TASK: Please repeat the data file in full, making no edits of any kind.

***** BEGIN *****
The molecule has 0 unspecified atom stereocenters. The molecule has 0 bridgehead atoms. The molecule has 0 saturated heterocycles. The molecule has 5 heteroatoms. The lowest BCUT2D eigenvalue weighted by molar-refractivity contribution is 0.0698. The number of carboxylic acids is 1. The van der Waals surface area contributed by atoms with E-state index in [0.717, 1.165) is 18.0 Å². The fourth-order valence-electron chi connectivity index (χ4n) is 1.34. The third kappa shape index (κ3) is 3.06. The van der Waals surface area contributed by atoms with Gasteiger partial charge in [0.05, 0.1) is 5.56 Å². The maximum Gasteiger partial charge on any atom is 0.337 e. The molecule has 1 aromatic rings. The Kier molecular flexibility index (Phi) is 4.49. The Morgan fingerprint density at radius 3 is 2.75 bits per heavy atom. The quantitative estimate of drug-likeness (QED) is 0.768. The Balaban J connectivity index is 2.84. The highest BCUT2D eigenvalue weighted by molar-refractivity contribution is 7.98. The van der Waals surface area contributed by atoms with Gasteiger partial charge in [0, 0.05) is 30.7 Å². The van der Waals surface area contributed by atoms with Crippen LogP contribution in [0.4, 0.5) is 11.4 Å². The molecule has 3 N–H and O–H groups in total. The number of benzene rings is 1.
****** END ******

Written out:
The molecule has 0 unspecified atom stereocenters. The molecule has 0 bridgehead atoms. The molecule has 0 saturated heterocycles. The molecule has 5 heteroatoms. The lowest BCUT2D eigenvalue weighted by molar-refractivity contribution is 0.0698. The number of carboxylic acids is 1. The van der Waals surface area contributed by atoms with E-state index in [0.717, 1.165) is 18.0 Å². The fourth-order valence-electron chi connectivity index (χ4n) is 1.34. The third kappa shape index (κ3) is 3.06. The van der Waals surface area contributed by atoms with Gasteiger partial charge in [0.05, 0.1) is 5.56 Å². The maximum Gasteiger partial charge on any atom is 0.337 e. The molecule has 1 aromatic rings. The Kier molecular flexibility index (Phi) is 4.49. The Morgan fingerprint density at radius 3 is 2.75 bits per heavy atom. The quantitative estimate of drug-likeness (QED) is 0.768. The Balaban J connectivity index is 2.84. The highest BCUT2D eigenvalue weighted by molar-refractivity contribution is 7.98. The van der Waals surface area contributed by atoms with Gasteiger partial charge in [0, 0.05) is 30.7 Å². The van der Waals surface area contributed by atoms with Crippen LogP contribution in [0.4, 0.5) is 11.4 Å². The molecule has 3 N–H and O–H groups in total. The number of benzene rings is 1.